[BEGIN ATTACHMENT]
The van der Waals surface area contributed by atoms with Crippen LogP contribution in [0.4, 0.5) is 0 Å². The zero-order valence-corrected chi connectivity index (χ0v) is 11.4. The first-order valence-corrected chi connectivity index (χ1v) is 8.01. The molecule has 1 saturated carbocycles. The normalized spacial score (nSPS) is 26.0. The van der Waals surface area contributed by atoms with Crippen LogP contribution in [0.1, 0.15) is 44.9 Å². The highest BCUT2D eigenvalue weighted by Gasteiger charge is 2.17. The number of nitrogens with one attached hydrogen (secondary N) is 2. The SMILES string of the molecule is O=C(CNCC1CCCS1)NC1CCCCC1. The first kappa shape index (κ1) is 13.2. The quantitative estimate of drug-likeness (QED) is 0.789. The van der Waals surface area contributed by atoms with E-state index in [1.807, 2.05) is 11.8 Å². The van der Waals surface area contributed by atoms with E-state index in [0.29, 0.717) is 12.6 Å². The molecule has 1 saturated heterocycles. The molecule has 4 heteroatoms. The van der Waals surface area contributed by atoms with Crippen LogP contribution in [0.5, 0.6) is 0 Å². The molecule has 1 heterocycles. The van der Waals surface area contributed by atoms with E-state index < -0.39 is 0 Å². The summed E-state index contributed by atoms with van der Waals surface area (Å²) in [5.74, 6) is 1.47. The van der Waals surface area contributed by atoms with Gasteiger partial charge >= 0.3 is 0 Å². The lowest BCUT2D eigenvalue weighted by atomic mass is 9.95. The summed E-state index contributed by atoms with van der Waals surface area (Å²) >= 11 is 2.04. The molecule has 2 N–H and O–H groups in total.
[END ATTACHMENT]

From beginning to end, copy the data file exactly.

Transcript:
The van der Waals surface area contributed by atoms with Crippen LogP contribution in [0.4, 0.5) is 0 Å². The zero-order valence-corrected chi connectivity index (χ0v) is 11.4. The first-order valence-corrected chi connectivity index (χ1v) is 8.01. The molecule has 1 saturated carbocycles. The normalized spacial score (nSPS) is 26.0. The van der Waals surface area contributed by atoms with Crippen LogP contribution in [0.1, 0.15) is 44.9 Å². The highest BCUT2D eigenvalue weighted by Gasteiger charge is 2.17. The number of nitrogens with one attached hydrogen (secondary N) is 2. The SMILES string of the molecule is O=C(CNCC1CCCS1)NC1CCCCC1. The first kappa shape index (κ1) is 13.2. The quantitative estimate of drug-likeness (QED) is 0.789. The van der Waals surface area contributed by atoms with E-state index in [1.807, 2.05) is 11.8 Å². The van der Waals surface area contributed by atoms with E-state index in [0.29, 0.717) is 12.6 Å². The molecule has 1 saturated heterocycles. The molecule has 4 heteroatoms. The van der Waals surface area contributed by atoms with Crippen LogP contribution in [0.5, 0.6) is 0 Å². The molecule has 1 heterocycles. The van der Waals surface area contributed by atoms with E-state index < -0.39 is 0 Å². The summed E-state index contributed by atoms with van der Waals surface area (Å²) in [5.74, 6) is 1.47. The van der Waals surface area contributed by atoms with Gasteiger partial charge >= 0.3 is 0 Å². The lowest BCUT2D eigenvalue weighted by atomic mass is 9.95. The summed E-state index contributed by atoms with van der Waals surface area (Å²) >= 11 is 2.04. The molecule has 2 N–H and O–H groups in total.